Spatial enablement

Presented by Dan Paull, CEO, PSMA Australia, GSDI13 Global Geospatial Conference 2012


It is widely known that location can add considerable value to the decision making process. The challenge is to influence the process so that location becomes part of the thinking. Traditional business processes are not inherently spatial. They do not consider the location dimension. This is not surprising as the technology and data necessary to support such a process has been expensive, difficult to master and information hard to source.

To achieve spatial enablement then, the first step is recognising that location can easily be used to improve business outcomes and for the thinking that underlies the process to include consideration of the 'where'. The second step is to be able to introduce location into the process itself but do so simply, quickly and cost effectively. This paper will explore two critical aspects to the achievement of 'spatial enablement'. The first is the central focus on address, the key to extracting value from location. Address is the one attribute that is virtually universal across business and government. It provides the link between complex spatial information and business applications. Once addresses are geocoded, a whole world of location opportunity is opened up. The governments of Australia have recognised the important role of address by establishing, across all governments, a framework for its management. The second part is the application of web services to allow the seamless shift from 'thinking location' to business processes 'using location'. Through the use of web services, location is applied to existing processes, workflows and applications in an easy and reliable way. By using address as the key entry point, it makes it possible to easily integrate existing business systems with a wide range of address management, validation, spatial directories look-up and geocoding services. By combining address and web services to include 'location' in your thinking, problem solving and decision-making, it is possible to make spatial enablement a reality.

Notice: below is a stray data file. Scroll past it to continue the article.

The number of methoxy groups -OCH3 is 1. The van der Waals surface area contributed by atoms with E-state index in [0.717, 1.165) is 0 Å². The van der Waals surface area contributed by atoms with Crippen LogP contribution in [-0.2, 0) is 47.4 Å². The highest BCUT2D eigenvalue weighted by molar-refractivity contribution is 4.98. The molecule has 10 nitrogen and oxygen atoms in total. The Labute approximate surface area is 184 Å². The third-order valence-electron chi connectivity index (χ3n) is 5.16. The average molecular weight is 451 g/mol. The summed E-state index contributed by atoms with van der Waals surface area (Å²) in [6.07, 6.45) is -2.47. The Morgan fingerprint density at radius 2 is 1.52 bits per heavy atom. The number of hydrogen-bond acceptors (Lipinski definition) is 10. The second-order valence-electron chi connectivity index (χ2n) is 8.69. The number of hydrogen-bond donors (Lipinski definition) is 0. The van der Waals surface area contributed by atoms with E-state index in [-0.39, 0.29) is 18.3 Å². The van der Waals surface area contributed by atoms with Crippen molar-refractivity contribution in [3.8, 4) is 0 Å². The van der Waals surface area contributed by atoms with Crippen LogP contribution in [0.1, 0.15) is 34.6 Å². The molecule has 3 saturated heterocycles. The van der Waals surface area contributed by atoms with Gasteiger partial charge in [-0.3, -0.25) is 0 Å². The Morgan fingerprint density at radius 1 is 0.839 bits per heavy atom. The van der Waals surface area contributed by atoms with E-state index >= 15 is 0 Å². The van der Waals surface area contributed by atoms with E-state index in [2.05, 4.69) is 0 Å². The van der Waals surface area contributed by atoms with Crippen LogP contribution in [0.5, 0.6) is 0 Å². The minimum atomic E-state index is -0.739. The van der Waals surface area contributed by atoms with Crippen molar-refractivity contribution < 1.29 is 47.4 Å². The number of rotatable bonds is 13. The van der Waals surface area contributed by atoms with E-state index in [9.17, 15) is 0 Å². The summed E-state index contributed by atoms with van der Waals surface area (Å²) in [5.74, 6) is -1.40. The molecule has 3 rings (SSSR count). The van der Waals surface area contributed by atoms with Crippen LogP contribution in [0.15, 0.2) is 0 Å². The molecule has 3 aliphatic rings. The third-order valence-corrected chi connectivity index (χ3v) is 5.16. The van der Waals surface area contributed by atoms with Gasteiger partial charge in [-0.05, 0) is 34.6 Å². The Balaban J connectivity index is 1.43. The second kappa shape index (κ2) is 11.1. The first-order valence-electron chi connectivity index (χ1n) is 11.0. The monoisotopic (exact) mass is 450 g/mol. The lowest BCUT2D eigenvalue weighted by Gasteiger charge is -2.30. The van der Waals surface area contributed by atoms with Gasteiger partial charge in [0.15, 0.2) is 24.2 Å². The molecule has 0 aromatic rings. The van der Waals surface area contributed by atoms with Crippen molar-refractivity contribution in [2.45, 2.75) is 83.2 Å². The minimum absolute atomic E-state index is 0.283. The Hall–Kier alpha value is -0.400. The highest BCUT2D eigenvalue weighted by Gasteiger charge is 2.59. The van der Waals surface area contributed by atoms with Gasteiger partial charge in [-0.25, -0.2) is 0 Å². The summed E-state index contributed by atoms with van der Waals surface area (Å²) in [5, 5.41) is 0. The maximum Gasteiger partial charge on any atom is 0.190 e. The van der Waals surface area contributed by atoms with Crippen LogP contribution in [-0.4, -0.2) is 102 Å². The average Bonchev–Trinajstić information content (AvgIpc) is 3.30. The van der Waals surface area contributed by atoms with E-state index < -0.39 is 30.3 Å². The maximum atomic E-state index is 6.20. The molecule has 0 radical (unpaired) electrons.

View the full presentation in the attached document.

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